Items by Ed Marston
An opinion about the ramifications of appointing Jack Ward Thomas as the new chief of the Forest Service.
A conference of government employees sponsored by Public Employees for Environmental Responsibility (PEER) elicits stories of perseverance.
Leroy Jackson, a Navajo environmentalist and anti-logging activist, is found dead under suspicious circumstances.
Ed Marston profiles David Brower against the backdrop of the economic cycles of former mining town, Telluride, Colo.
Environmentalists' euphoria over President Bill Clinton's Western policies came to an abrupt end in late March, when the White House pulled public land reforms from its new budget.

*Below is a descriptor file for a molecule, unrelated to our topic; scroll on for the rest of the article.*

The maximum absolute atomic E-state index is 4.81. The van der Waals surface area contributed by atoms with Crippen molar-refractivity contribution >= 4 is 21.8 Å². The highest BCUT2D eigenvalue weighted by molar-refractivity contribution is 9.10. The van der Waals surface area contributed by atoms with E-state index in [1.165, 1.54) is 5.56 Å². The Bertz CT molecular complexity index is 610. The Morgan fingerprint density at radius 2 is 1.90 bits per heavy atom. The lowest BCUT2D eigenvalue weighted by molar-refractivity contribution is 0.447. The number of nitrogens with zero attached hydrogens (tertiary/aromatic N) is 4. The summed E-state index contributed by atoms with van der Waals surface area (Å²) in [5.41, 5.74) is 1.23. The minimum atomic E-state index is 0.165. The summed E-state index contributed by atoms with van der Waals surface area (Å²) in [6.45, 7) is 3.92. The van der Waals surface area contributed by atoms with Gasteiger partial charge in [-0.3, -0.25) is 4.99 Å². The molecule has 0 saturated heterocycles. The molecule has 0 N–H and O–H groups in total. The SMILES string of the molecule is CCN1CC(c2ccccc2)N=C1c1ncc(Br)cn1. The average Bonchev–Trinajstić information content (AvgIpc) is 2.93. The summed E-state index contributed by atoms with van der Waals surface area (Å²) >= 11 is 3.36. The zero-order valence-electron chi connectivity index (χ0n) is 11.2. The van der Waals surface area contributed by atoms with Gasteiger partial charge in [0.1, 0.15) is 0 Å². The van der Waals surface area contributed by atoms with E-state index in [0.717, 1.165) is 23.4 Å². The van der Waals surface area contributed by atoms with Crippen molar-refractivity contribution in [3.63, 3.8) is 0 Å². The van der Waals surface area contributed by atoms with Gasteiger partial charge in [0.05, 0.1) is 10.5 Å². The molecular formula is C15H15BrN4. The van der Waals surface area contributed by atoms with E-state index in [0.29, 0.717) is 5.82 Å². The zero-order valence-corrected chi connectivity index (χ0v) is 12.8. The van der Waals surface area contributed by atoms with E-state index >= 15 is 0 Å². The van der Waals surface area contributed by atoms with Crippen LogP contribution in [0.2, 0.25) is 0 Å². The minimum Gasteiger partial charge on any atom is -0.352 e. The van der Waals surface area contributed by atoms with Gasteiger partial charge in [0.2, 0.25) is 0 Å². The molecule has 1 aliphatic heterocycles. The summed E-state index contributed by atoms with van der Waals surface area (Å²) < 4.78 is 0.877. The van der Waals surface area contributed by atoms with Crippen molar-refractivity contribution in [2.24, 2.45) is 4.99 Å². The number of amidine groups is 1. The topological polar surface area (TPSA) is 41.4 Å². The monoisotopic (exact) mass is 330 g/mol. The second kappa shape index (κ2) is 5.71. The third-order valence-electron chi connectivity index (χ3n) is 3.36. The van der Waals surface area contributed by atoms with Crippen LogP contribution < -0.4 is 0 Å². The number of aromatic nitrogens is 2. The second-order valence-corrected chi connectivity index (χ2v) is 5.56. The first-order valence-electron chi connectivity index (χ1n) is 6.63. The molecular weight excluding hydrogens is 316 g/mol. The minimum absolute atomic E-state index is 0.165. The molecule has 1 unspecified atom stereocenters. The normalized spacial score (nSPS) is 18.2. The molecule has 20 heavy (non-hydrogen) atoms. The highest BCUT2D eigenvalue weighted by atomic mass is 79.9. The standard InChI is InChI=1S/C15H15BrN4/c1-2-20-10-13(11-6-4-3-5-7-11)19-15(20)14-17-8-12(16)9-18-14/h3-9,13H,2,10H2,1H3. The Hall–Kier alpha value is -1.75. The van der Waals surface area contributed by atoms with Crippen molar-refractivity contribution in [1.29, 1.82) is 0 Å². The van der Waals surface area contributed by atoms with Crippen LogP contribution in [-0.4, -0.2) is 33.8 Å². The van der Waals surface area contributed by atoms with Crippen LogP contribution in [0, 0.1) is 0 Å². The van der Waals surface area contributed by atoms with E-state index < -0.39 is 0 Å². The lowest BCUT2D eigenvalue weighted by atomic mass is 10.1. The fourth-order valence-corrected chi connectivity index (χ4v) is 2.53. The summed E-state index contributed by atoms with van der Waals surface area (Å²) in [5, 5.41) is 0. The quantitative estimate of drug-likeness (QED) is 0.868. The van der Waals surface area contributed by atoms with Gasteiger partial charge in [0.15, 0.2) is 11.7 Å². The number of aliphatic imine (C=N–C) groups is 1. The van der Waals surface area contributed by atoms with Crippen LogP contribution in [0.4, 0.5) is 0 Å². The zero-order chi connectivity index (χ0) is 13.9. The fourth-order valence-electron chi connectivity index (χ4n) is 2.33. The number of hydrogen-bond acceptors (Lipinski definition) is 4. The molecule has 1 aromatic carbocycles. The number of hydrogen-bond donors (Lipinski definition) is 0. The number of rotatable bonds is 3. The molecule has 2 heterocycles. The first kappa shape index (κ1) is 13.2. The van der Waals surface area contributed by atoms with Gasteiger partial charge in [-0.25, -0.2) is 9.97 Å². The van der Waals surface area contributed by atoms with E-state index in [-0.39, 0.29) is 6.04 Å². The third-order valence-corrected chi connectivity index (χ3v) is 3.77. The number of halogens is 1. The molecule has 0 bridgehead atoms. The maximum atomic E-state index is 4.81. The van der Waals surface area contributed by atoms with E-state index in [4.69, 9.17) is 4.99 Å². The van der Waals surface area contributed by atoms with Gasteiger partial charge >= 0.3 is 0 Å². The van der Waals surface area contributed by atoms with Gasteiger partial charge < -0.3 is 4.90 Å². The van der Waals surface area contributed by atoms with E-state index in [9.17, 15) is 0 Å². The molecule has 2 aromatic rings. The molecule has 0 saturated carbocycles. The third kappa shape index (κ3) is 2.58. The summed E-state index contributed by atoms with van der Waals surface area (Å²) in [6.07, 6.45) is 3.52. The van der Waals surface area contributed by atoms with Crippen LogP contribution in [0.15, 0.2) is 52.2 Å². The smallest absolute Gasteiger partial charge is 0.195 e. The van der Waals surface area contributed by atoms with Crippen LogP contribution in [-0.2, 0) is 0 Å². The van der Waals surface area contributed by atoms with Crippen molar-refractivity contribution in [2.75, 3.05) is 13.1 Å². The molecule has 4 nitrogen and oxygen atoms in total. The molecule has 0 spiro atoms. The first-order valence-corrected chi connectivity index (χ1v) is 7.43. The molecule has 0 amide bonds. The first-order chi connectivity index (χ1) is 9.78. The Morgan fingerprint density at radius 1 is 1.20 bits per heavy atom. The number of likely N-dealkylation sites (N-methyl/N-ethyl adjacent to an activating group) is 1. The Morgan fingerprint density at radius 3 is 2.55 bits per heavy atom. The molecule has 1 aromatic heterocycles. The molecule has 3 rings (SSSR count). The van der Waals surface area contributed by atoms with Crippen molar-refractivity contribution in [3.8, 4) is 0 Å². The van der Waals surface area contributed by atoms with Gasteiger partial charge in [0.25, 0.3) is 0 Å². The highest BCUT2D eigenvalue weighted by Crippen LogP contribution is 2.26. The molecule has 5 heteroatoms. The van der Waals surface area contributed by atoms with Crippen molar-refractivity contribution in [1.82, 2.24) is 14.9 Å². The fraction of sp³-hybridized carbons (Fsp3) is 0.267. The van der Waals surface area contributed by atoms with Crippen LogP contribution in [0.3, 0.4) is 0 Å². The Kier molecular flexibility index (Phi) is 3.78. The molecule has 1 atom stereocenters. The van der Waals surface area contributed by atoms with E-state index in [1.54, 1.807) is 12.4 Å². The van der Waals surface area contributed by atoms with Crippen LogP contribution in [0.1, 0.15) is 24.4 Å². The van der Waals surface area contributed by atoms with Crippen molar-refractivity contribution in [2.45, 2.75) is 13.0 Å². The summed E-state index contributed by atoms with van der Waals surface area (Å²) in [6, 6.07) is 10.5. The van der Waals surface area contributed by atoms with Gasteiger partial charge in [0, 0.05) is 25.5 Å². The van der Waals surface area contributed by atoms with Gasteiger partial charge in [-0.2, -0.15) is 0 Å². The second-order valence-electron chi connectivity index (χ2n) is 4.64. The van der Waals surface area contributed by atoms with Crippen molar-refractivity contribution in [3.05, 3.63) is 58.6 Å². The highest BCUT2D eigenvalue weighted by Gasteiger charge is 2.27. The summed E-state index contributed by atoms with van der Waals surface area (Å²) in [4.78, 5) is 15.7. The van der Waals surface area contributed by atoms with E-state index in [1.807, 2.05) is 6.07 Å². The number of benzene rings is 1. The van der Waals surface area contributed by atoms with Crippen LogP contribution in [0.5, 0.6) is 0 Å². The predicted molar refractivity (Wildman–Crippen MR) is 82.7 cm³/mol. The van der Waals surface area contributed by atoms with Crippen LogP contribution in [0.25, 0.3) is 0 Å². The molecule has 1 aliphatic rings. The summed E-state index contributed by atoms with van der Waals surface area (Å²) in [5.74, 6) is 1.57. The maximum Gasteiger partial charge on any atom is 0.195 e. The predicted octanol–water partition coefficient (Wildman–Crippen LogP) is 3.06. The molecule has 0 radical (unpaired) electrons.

The West has come late and gradually to the experience of cultural diversity and aggressive minorities. But the 1992 election tells us that the region is finally experiencing what it means to be part of America in the late 20th century.
To those of us who grew up in the 1950s reading I.F. Stone's Weekly, with its regular exposes of the dangers of above-ground nuclear testing, the accompanying coverups and denials, and the silence of the mass media on those subjects, the end of all nuclear testing is a shock.
The 1992 election will redraw the West's political map, but the new shape is almost impossible to predict.
One of the West's largest utilities may be betting that the future lies with coal-fired power plants rather than efficiency and alternative fuels.